• Check out the course website then call or email the instructor to get a feel for her style and philosophy. Even a hospital based educator should be able to call you back or email you.

Before registering for a class series:

  • How long is the series? A minimum of 12 hours is needed to be a comprehensive series. At least 2 different class sessions over two different weeks, but  preferably a minimum of 4 class sessions. You may find classes up to 12 sessions. Be wary of condensed one or two day classes as there is not enough time to process information and retain it well. It IS worth the investment of time.
  • When is the class? Day of week and time of day needs to fit into your lifestyle. Again, I encourage your investment over a period of time versus a one-day class.
  • Where is the class held? Classes may be held in like-minded businesses, in home, care provider office or hospital.
  • What organization is the instructor trained and certified with? Though certification is not required, it can be very important the training and background an educator has.  Check out the organization to make sure you agree with it.
  • What does the instructor’s experience involve?
  • What is the instructor’s philosophy and style?
  • What is the cost of the course? Classes can cost anywhere from free through a hospital to a few hundred dollars. It really can be a wide range. Find your comfort level. Though expect to invest in a good class. Free or low cost for everyone is often not comprehensive in nature.
  • What is the course content? A comprehensive class should include a variety of topics, such as, pregnancy basics,  common terminology, normal physiologic changes, exercise, nutrition, prenatal testing, birth plans, informed consent, communication skill building, overview of spontaneous labor and birth, labor milestones with comfort and position strategies, overview of all options in labor and birth, labor partner role,  immediate postpartum, navigating first weeks postpartum, overview of infant feeding, infant norms, medications and interventions, cesarean, unexpected events, role-playing scenarios, relaxation practice and local/online resources. It is usual to expect homework on top of class time as well.
  • What are the birth outcome statistics for class participants? It may be difficult though to get true data whether a philosophy-based or method-based class.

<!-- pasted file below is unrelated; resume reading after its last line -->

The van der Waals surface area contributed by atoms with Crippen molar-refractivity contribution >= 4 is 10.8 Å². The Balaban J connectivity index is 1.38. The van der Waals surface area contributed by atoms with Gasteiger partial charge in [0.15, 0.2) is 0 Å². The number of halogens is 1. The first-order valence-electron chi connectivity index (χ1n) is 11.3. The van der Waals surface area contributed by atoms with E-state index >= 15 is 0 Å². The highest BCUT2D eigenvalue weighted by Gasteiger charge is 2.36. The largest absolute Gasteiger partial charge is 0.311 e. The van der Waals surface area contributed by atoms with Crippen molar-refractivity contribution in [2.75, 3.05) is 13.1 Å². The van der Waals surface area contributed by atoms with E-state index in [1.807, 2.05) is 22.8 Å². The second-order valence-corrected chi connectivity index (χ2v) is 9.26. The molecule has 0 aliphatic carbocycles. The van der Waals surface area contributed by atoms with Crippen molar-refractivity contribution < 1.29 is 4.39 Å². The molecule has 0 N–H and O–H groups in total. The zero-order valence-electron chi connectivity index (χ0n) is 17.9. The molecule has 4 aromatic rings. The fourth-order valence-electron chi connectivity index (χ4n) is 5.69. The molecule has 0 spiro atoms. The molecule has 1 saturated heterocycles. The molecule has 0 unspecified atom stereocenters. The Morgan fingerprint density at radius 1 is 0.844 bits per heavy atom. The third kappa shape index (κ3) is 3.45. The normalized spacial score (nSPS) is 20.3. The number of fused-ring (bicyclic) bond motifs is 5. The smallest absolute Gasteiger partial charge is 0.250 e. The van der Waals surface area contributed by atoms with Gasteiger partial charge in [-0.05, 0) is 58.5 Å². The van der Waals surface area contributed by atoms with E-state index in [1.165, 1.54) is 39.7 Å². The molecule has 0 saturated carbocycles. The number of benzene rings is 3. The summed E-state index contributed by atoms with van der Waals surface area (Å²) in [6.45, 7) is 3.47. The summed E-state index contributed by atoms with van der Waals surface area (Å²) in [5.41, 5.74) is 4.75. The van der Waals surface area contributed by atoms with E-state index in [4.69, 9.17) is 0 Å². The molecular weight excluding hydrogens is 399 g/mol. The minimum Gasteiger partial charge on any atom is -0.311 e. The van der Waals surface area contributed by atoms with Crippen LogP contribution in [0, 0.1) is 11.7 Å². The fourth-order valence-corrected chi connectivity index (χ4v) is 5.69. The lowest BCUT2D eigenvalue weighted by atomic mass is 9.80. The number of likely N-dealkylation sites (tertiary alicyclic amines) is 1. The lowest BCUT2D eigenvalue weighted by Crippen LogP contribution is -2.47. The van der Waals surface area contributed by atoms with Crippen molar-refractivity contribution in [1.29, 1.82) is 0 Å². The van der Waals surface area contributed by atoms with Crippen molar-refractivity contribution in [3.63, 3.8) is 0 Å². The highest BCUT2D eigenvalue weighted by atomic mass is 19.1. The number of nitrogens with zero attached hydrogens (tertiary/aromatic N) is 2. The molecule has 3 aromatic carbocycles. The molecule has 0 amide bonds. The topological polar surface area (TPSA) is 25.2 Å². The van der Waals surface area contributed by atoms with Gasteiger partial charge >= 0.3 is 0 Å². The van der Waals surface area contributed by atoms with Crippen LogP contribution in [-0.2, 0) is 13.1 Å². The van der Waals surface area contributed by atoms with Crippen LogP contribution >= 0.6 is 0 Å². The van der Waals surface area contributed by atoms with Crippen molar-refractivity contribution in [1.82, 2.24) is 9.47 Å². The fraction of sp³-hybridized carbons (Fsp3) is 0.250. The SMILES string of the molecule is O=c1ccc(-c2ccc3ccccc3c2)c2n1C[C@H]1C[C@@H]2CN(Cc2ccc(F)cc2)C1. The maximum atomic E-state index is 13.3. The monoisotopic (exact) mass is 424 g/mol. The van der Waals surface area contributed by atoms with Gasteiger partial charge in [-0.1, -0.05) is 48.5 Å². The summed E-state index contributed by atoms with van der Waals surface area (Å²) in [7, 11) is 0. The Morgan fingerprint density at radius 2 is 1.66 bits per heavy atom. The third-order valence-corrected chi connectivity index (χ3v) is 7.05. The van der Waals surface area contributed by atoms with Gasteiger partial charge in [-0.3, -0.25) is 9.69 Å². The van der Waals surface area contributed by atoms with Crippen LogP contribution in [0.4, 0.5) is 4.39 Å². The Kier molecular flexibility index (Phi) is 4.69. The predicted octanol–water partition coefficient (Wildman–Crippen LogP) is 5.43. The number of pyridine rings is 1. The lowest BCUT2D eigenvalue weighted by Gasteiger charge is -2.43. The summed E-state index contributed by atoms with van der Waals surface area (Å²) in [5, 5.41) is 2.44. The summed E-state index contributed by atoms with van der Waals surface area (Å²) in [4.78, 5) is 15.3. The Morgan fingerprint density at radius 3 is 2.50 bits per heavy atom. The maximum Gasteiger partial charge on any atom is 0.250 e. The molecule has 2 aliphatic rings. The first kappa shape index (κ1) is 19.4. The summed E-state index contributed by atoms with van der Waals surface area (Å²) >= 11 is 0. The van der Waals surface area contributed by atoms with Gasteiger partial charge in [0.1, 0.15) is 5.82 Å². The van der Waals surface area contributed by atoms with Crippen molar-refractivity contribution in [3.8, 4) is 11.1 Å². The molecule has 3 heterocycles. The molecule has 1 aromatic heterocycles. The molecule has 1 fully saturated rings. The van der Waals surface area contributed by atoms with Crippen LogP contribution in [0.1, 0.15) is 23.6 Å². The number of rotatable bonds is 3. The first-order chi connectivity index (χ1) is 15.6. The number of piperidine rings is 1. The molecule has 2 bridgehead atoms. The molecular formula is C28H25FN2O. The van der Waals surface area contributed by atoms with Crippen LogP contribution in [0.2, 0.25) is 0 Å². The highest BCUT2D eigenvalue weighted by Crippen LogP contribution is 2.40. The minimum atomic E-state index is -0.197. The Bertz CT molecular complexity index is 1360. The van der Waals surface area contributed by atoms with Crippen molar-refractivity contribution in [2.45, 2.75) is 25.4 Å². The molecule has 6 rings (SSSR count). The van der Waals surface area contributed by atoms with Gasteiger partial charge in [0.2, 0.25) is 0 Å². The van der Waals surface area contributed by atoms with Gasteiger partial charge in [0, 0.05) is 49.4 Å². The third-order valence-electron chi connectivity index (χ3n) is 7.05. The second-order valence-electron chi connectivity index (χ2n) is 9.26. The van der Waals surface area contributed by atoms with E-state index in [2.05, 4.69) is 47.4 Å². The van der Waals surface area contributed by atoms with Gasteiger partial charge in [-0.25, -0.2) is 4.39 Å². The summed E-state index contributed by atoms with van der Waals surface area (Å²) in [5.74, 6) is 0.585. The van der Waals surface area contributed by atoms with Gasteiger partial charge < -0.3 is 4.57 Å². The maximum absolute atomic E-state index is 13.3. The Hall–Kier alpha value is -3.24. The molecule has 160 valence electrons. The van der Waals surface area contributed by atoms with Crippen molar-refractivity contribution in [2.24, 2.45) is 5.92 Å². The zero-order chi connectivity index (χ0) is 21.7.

• What is expected of me as a class participant?
  • What do I need to bring?
  • Who may come with me?
  • Is there a lending library?

I hope you find this list helpful and are able to find the just right fit. I look forward to your feedback.

What’s a doula to do?

Sunday, October 10th, 2010

There is such a deep chasm and fracture within the doula community regarding in-hospital and out-of-hospital birth. On the one hand there are those who say anything goes in supporting women and their choices. On the other, there are those who say no doula should support a woman in the hospital environment because it is a “bad and dangerous” place to birth,  or at the very least should get kicked out if she is doing her job “right”.

Who is right? This is where it gets tricky to be sure.

With upwards of 98% of the birthing women going to the hospital in the United States, are WE really within the general doula scope of practice by taking such a hard stance of ignoring those women in need? Who is benefiting here? It is well known, that I am all for a doula deciding her practice style, what scenarios she is best suited to support within, and knowing who she is best able to support.  But to abjectly say, no doula should ever support a woman in a hospital birth, is to me akin to very interventive practitioners who believe that birth is inherently dangerous and a trauma waiting to happen. Thus, viewing every women and baby through high-risk lenses and subjecting them to high-risk protocols where there is no medical need encourages more intervention and higher-risk scenarios to actually occur.